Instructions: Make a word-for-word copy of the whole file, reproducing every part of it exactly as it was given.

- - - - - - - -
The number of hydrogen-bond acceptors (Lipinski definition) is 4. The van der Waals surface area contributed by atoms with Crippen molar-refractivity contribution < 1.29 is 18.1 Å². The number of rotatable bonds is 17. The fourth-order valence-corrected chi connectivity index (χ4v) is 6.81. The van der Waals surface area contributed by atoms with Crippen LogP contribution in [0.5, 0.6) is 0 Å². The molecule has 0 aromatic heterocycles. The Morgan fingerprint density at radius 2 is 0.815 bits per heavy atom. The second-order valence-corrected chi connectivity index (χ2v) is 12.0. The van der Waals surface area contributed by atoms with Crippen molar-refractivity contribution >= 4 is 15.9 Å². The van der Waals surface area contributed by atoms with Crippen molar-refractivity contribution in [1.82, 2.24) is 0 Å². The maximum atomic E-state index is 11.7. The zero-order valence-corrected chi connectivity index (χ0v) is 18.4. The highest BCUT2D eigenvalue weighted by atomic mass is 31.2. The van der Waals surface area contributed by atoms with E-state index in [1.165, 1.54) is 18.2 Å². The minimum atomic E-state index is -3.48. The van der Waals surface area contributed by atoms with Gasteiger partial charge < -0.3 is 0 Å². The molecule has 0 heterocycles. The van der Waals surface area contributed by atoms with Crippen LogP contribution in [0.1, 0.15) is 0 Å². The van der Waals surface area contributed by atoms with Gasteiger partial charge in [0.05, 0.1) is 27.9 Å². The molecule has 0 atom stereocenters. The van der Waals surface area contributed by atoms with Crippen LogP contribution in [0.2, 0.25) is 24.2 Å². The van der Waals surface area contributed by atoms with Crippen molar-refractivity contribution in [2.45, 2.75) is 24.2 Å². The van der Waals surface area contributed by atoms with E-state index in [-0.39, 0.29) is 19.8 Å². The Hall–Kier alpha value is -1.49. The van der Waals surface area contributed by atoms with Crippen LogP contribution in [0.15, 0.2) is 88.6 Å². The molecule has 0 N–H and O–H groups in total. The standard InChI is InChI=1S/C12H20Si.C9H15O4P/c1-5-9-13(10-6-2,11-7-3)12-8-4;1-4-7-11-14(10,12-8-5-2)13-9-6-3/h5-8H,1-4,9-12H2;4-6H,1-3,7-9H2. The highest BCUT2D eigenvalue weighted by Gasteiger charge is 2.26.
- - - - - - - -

The number of hydrogen-bond acceptors (Lipinski definition) is 4. The van der Waals surface area contributed by atoms with Crippen molar-refractivity contribution < 1.29 is 18.1 Å². The number of rotatable bonds is 17. The fourth-order valence-corrected chi connectivity index (χ4v) is 6.81. The van der Waals surface area contributed by atoms with Crippen LogP contribution in [0.5, 0.6) is 0 Å². The molecule has 0 aromatic heterocycles. The Morgan fingerprint density at radius 2 is 0.815 bits per heavy atom. The second-order valence-corrected chi connectivity index (χ2v) is 12.0. The van der Waals surface area contributed by atoms with Crippen molar-refractivity contribution >= 4 is 15.9 Å². The van der Waals surface area contributed by atoms with Crippen molar-refractivity contribution in [1.82, 2.24) is 0 Å². The maximum atomic E-state index is 11.7. The zero-order valence-corrected chi connectivity index (χ0v) is 18.4. The highest BCUT2D eigenvalue weighted by atomic mass is 31.2. The van der Waals surface area contributed by atoms with E-state index in [1.165, 1.54) is 18.2 Å². The minimum atomic E-state index is -3.48. The van der Waals surface area contributed by atoms with Gasteiger partial charge < -0.3 is 0 Å². The molecule has 0 heterocycles. The van der Waals surface area contributed by atoms with Crippen LogP contribution in [0.1, 0.15) is 0 Å². The van der Waals surface area contributed by atoms with Gasteiger partial charge in [0.05, 0.1) is 27.9 Å². The molecule has 0 atom stereocenters. The van der Waals surface area contributed by atoms with Crippen LogP contribution in [0.2, 0.25) is 24.2 Å². The van der Waals surface area contributed by atoms with Crippen molar-refractivity contribution in [2.45, 2.75) is 24.2 Å². The van der Waals surface area contributed by atoms with E-state index in [-0.39, 0.29) is 19.8 Å². The Hall–Kier alpha value is -1.49. The van der Waals surface area contributed by atoms with Crippen LogP contribution in [0.15, 0.2) is 88.6 Å². The molecule has 0 N–H and O–H groups in total. The standard InChI is InChI=1S/C12H20Si.C9H15O4P/c1-5-9-13(10-6-2,11-7-3)12-8-4;1-4-7-11-14(10,12-8-5-2)13-9-6-3/h5-8H,1-4,9-12H2;4-6H,1-3,7-9H2. The highest BCUT2D eigenvalue weighted by Gasteiger charge is 2.26.